In “Thunderbird Capturing Killer Whale,” Russ has reduced the thunderbird’s size somewhat, making it closer to that of the killer whale, and the capture less one-sided than if the thunderbird was significantly larger. The thunderbird. It fills the left side of the piece, its head upraised in what looks like a grimace, identified by its curved beak (and, yes, those are teeth, and never mind that natural birds don’t have any). It grips the killer whale by its dorsal fin and head, almost hugging it with a wing that sweeps across the center of the piece.

Otherwise, the killer whale lies passive in its grip, bent almost double by the thunderbird’s strength, so that its tail at the top right is almost at right angles to the head at the bottom center. The thunderbird may be straining, and appears buffeted by the loose tail, but the killer whale is caught and probably moments from death.

What at first glance seems an abstract clutter of body parts becomes, on closer examination, a moment of tension, with greater violence due in a matter of seconds.

The fact that the thunderbird appears almost whole– although in profile – while the killer whale takes a moment to recognize suggests the inevitable winner of the fight. So, too, does the difference in the eyes, the killer whale’s round one suggesting passiveness, compared the thunderbird’s elongated one.

Yet this is not a formline design that keeps the eye moving around the entire composition until you have understood the various shapes. Only the wing operates in that way, the eye’s movement seemingly transferred to the wing itself, creating an impression that it is beating, another of the thunderbird’s weapon and, perhaps, helping it to hang on. On the rest of the thunderbird and all of the whale, the formline is more stiff, leading nowhere and slowing the recognition of the scene – an effect that reinforces the sense that the carving is capturing a brief moment of chaotic violence.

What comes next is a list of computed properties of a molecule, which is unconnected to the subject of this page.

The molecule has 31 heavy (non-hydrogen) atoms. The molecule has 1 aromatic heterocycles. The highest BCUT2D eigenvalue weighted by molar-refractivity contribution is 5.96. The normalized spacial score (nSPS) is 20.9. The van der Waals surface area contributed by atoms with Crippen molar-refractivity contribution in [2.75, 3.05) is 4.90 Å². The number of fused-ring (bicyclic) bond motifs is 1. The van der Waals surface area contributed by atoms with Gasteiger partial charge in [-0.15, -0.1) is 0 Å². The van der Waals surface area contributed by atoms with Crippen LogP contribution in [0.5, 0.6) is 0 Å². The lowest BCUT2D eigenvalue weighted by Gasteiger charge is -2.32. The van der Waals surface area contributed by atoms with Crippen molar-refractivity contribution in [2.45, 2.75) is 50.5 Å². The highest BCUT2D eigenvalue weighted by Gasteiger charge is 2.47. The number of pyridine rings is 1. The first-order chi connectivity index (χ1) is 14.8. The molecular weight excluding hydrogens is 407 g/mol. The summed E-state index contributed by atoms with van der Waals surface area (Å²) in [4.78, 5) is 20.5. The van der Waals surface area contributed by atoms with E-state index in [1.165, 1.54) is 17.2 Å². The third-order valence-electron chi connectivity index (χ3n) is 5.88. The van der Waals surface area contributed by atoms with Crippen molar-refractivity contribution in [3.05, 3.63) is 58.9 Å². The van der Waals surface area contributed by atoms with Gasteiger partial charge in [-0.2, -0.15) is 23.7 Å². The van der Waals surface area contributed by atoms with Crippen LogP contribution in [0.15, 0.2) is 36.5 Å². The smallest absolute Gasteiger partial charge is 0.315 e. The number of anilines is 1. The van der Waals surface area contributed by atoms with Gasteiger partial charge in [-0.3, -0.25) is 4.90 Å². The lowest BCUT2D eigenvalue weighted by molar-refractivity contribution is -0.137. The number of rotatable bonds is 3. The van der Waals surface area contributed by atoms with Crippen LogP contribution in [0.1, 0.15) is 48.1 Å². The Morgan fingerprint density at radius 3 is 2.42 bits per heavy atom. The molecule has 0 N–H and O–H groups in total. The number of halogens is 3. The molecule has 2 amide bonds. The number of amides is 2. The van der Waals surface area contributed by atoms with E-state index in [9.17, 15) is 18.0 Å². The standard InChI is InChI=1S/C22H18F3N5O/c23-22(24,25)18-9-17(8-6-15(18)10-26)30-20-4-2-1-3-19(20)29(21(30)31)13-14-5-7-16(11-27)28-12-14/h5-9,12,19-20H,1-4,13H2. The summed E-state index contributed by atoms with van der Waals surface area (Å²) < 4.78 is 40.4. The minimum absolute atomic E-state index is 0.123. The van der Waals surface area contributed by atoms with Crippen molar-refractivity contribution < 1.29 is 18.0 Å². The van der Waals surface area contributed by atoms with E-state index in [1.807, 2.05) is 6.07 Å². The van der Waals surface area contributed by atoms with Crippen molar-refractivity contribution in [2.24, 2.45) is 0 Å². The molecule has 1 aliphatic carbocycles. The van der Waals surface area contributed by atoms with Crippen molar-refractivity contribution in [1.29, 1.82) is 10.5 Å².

Although you might not be able to see clearly from the photo, Russ’ carving of the scene reinforces the struggle by the depth of carving. Most of the sculpture is in low relief, the figures looking slightly squished. But the whale’s head is carved more shallowly than any other part, barely emerging from the background surface. By contrast, its still free tail is raised almost twice as high, and the thunderbird’s head and tail three or four times.

However, for me, the master touch is that the piece is entirely in low-relief – all except for the thunderbird’s claws, which are in high-relief, and rendered realistically rather than with the usual shapes of the northern form-line. This difference literally makes the claws stand out from the rest of the design, making them identifiable when the rest of the carving is still a jumble of forms to your eye. In a very real sense, the claws are what matter most in the scene: they control the killer whale and will shortly rend it.

In the end, this reinforcement of the subject with technique that swayed me to buy “Thunderbird Capturing Killer Whale.” As I often do with sculpture, I am keeping it beside my computer desk, where I can appreciate it while I begin the leisurely process of deciding its more permanent position in my townhouse.